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Favorite version of Jack of Diamonds

cnd 19 Feb 16 - 03:25 PM
gillymor 19 Feb 16 - 06:10 PM
GUEST 19 Feb 16 - 10:14 PM
GUEST,HiLo 20 Feb 16 - 02:16 AM
michaelr 20 Feb 16 - 06:39 PM
GUEST,Guest 20 Feb 16 - 07:32 PM
Bonzo3legs 21 Feb 16 - 03:51 AM
Bonnie Shaljean 21 Feb 16 - 05:35 AM
GUEST 21 Feb 16 - 10:01 AM
BanjoRay 21 Feb 16 - 12:42 PM
BanjoRay 21 Feb 16 - 12:48 PM
GUEST,Tunesmith 22 Feb 16 - 02:17 AM
GUEST,Guest 22 Feb 16 - 10:19 AM
Sean Belt 22 Feb 16 - 11:35 AM
GUEST,Mike Yates 22 Feb 16 - 11:55 AM
Brian Peters 22 Feb 16 - 02:36 PM
gillymor 22 Feb 16 - 03:05 PM
cnd 22 Feb 16 - 03:42 PM
Joe_F 22 Feb 16 - 05:53 PM
cnd 22 Feb 16 - 09:17 PM
GUEST 23 Feb 16 - 02:23 AM
Brian Peters 23 Feb 16 - 04:30 AM
GUEST,Tunesmith 23 Feb 16 - 06:20 AM
GUEST,Guest 23 Feb 16 - 08:48 AM
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Subject: Favorite version of Jack of Diamonds
From: cnd
Date: 19 Feb 16 - 03:25 PM

What's your favorite version of the song "Jack of Diamonds?"


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Subject: RE: Favorite version of Jack of Diamonds
From: gillymor
Date: 19 Feb 16 - 06:10 PM

For me it's Connie Dover hands down. I love this arrangement.


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Subject: RE: Favorite version of Jack of Diamonds
From: GUEST
Date: 19 Feb 16 - 10:14 PM

I prefer SPADES as the suite, proceeded by 10, and followed by Q, J, A.


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Subject: RE: Favorite version of Jack of Diamonds
From: GUEST,HiLo
Date: 20 Feb 16 - 02:16 AM

Thank you Gillymor , I had never heard of Connie Dover til your mention of her. She is really very good and her version is excellent . thanks again.


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Subject: RE: Favorite version of Jack of Diamonds
From: michaelr
Date: 20 Feb 16 - 06:39 PM

Connie Dover is one of America's finest singers, as well as a beautiful and sweet person.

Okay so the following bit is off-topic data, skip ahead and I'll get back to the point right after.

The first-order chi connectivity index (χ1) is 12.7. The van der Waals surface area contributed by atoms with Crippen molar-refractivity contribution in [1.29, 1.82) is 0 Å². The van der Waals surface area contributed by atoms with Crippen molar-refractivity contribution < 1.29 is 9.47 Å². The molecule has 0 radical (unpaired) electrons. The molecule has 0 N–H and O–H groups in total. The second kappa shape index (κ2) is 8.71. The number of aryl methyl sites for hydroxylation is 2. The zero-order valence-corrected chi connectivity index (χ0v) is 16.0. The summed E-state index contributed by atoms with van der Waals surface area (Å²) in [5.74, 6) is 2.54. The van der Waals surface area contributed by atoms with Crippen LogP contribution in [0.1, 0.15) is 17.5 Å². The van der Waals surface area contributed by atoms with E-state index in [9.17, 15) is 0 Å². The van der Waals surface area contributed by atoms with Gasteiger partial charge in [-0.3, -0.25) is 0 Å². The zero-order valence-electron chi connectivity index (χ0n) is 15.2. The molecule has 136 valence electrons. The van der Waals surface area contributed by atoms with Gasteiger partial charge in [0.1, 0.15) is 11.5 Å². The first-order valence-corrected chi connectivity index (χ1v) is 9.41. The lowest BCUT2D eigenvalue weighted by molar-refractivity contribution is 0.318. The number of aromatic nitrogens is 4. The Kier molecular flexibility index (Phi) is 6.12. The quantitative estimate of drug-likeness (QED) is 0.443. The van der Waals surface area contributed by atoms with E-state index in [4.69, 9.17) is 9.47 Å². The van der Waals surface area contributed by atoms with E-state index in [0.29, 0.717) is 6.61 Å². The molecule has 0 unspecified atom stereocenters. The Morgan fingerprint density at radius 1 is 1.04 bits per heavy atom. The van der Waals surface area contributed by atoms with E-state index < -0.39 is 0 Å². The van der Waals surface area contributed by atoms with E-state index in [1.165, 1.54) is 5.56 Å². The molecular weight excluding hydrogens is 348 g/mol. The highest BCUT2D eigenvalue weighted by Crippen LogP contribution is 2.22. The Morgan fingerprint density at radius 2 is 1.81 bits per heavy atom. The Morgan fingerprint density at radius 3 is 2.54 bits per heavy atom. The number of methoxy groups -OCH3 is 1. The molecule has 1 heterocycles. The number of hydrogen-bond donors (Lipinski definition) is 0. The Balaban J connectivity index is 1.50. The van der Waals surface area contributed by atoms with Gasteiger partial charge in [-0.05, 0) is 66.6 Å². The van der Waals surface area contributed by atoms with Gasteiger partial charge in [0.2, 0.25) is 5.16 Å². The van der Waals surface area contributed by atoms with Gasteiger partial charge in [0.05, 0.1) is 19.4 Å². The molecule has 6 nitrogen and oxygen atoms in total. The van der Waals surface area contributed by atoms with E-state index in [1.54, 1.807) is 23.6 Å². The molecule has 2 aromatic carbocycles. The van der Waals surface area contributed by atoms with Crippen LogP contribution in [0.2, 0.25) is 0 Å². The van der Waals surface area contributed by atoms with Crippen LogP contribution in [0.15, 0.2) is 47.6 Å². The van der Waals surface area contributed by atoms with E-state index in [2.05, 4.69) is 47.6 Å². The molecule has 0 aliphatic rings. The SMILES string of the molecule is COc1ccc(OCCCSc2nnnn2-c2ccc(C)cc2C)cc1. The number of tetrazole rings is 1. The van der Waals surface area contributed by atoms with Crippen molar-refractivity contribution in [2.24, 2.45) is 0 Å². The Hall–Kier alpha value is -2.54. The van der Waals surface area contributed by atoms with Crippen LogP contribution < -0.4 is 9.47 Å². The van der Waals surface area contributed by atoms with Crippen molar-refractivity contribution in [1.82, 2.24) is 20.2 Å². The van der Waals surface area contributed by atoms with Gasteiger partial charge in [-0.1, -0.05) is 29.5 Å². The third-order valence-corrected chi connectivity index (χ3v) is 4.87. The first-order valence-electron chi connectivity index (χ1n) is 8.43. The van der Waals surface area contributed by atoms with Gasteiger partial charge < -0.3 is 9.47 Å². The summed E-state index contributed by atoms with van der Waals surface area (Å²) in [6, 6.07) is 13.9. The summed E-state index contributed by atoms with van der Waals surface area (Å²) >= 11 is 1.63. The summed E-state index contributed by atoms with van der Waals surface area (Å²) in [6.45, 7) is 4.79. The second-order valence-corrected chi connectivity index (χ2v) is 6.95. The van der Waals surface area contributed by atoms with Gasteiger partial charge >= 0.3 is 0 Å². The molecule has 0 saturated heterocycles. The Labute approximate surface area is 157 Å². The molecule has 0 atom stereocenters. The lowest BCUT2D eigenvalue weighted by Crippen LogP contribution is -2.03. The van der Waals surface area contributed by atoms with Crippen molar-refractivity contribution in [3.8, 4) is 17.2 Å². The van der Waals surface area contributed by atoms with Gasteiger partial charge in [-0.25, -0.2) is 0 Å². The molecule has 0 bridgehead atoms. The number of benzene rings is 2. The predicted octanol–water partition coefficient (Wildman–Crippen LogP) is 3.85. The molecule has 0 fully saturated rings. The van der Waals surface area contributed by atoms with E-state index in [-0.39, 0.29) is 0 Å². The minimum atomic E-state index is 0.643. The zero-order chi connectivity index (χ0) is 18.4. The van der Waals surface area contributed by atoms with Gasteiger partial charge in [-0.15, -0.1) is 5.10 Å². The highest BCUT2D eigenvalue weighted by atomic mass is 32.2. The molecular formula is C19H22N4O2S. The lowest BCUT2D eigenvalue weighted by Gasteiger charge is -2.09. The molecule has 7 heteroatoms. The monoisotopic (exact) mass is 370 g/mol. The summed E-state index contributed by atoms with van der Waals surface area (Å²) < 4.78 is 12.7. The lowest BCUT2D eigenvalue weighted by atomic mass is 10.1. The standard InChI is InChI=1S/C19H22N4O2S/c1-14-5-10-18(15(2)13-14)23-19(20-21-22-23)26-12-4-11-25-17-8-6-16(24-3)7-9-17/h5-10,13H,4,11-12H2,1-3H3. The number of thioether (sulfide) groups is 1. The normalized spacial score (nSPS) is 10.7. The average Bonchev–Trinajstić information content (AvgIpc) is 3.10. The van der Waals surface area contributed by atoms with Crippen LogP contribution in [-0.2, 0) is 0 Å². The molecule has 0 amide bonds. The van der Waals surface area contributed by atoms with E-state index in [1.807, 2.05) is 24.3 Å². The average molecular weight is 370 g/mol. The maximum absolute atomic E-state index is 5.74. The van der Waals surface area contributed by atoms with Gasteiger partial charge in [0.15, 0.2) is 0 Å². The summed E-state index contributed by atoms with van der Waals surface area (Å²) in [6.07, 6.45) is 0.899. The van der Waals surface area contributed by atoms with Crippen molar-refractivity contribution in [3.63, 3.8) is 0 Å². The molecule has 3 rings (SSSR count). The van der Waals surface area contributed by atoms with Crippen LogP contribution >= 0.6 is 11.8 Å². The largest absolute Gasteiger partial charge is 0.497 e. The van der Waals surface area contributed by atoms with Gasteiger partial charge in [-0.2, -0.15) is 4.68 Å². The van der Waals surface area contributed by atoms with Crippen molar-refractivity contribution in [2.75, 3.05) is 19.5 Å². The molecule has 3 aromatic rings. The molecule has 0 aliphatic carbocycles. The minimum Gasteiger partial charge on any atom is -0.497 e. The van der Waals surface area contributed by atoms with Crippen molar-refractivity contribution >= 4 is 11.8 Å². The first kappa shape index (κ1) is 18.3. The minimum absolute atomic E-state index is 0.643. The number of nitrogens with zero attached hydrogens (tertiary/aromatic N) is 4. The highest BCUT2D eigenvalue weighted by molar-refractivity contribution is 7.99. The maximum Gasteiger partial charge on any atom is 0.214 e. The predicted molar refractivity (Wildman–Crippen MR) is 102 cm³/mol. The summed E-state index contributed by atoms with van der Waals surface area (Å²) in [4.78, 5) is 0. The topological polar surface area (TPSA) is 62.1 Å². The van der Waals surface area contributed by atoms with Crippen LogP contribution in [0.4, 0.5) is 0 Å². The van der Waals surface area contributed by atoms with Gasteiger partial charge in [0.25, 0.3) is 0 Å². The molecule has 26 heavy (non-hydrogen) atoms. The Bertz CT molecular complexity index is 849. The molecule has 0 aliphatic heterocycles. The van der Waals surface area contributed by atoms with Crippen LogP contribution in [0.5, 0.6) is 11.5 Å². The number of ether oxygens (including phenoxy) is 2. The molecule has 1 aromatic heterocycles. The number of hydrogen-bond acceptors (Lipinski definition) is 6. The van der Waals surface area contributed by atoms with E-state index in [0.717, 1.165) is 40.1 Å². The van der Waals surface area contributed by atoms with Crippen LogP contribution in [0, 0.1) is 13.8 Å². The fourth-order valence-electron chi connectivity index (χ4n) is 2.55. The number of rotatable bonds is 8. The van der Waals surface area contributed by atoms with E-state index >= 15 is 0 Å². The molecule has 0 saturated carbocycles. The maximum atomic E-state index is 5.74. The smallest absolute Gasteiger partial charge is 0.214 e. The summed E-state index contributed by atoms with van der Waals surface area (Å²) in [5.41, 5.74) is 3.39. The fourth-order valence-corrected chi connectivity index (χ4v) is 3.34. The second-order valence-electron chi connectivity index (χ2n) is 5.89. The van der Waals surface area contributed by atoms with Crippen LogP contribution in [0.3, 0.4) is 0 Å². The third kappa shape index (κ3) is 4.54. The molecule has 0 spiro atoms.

I also quite like Tim O'Brien's version.

And then there's this by Blind Lemon Jefferson - at all related?


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Subject: RE: Favorite version of Jack of Diamonds
From: GUEST,Guest
Date: 20 Feb 16 - 07:32 PM

Only ever heard Lonnie Donegan doing it.
He was one of the main reasons I got interested in folk music Ah the days of the teachest bass!


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Subject: RE: Favorite version of Jack of Diamonds
From: Bonzo3legs
Date: 21 Feb 16 - 03:51 AM

Lonnie Donegan - no contest!


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Subject: RE: Favorite version of Jack of Diamonds
From: Bonnie Shaljean
Date: 21 Feb 16 - 05:35 AM

My fave-ever version was hearing Barry Dransfield sing it, live, in his sitting room in Hastings, accompanying himself on fiddle. He got a really nice swing into the melody and I thought it was simply brilliant, but could never get him to repeat it. Once of those great Lost Performances, I guess.


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Subject: RE: Favorite version of Jack of Diamonds
From: GUEST
Date: 21 Feb 16 - 10:01 AM

I like Jules Allen's version, but I wish I could find a better recording of it


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Subject: RE: Favorite version of Jack of Diamonds
From: BanjoRay
Date: 21 Feb 16 - 12:42 PM

Tommy Jarrell - none finer.


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Subject: RE: Favorite version of Jack of Diamonds
From: BanjoRay
Date: 21 Feb 16 - 12:48 PM

Jack O'Diamonds AKA Drunken Hiccups by the late Tommy Jarrell of Toast, North Carolina.